2017 East Ninth Street, Cleveland

This building was constructed as the headquarters of the Cleveland Trust bank. This tower was originally designed with an adjacent twin tower (on the site of the 1010 Euclid Building), which was never built. With its black granite and exposed concrete window framing, the tower is a stark contrast to the Beaux-Arts styled Cleveland Trust Rotunda - the original headquarters for the Cleveland Trust bank designed by George B. Post.

Cleveland Trust later became Ameritrust Bank, which eventually merged with Society Bank (Society Bank is now part of KeyBank). After the bank mergers, the building was vacated and maintained for over a decade. At one time, the tower was to be demolished in a controversial and ill-conceived plan as the site for the new Cuyahoga County administration center. The plan was reworked, and the administration center was constructed adjacent to the tower at the corner of East Ninth Street and Prospect Avenue.

In 2013, redevelopment started of the tower, rotunda and adjacent 1010 Euclid Building into a mixed-use complex called "The 9" including hotel, residential and retail. The tower contains apartments and a hotel; the rotunda and 1010 Building is home to a Heinens grocery store.


View from Mall A

View from Mall A

Cleveland Hilton Convention Center - 2016
Cooper Carry
32 Floors
374 ft/114m
100 Lakeside Avenue East, Cleveland

This 600+ room hotel was completed in June 2016 at the site of the former Cuyahoga County administration building. The distinctive facade is angled to pay homage to the pathways on Mall B below. The cornice of the podium is 90 feet tall, also an homage to the surrounding buildings in the Group Plan of 1903. A notable feature is the publicly accessible 32nd floor bar and deck. It is the tallest all-hotel structure in Cleveland and in the State of Ohio. Click here to see earthcam views of the construction.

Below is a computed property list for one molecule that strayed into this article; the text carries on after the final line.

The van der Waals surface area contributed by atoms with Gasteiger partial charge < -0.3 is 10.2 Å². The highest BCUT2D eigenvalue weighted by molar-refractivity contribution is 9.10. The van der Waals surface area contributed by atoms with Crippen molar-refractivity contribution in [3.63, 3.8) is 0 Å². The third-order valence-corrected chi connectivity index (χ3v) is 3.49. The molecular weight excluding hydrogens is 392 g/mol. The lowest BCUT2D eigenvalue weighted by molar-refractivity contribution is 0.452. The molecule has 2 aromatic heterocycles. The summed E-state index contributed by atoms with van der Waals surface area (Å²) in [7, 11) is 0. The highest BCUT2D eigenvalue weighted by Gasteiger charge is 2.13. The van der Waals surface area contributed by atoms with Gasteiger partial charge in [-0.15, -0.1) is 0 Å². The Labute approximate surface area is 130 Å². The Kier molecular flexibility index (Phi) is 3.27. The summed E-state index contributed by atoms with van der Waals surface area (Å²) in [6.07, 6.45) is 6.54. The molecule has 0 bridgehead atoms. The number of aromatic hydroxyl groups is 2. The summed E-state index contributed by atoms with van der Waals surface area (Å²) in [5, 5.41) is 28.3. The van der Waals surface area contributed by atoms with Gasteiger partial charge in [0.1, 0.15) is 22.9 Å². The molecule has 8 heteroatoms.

View from 200 Public Square

View from 200 Public Square

AT&T Huron Road Building (SBC/Ohio Bell) - 1927
Hubbell and Benes
24 Floors
365 ft/111m
750 Huron Road, Cleveland

The tallest Art Deco building in Cleveland, and reputedly the influence for the “Daily Planet” building in the Superman comic series (created by Cleveland natives Jerry Siegel and Joe Shuster). This tower was briefly the tallest in Cleveland until the Terminal Tower was constructed.


View from Chester Avenue

View from Chester Avenue

Rhodes Tower (Cleveland State University) - 1971
Outcault and Guenther
23 Floors
363 ft/111m
2121 Euclid Avenue, Cleveland

This building is the second tallest building dedicated to education in the United States, as well as the tallest academic building in Ohio. The structure is named after former Ohio Governor James A. Rhodes.


View from 1717 East Ninth Street

View from 1717 East Ninth Street

1111 Superior (Eaton Center) - 1983
Skidmore, Owings and Merrill
28 Floors
356 ft/109m
1111 Superior Ave., Cleveland

This tower was the headquarters for the Eaton Corporation, and was one of Cleveland’s first skyscrapers with a reflective glass facade. The building's floorplates are essentially two chamfered intersecting squares, resulting in the tower's distinct shape.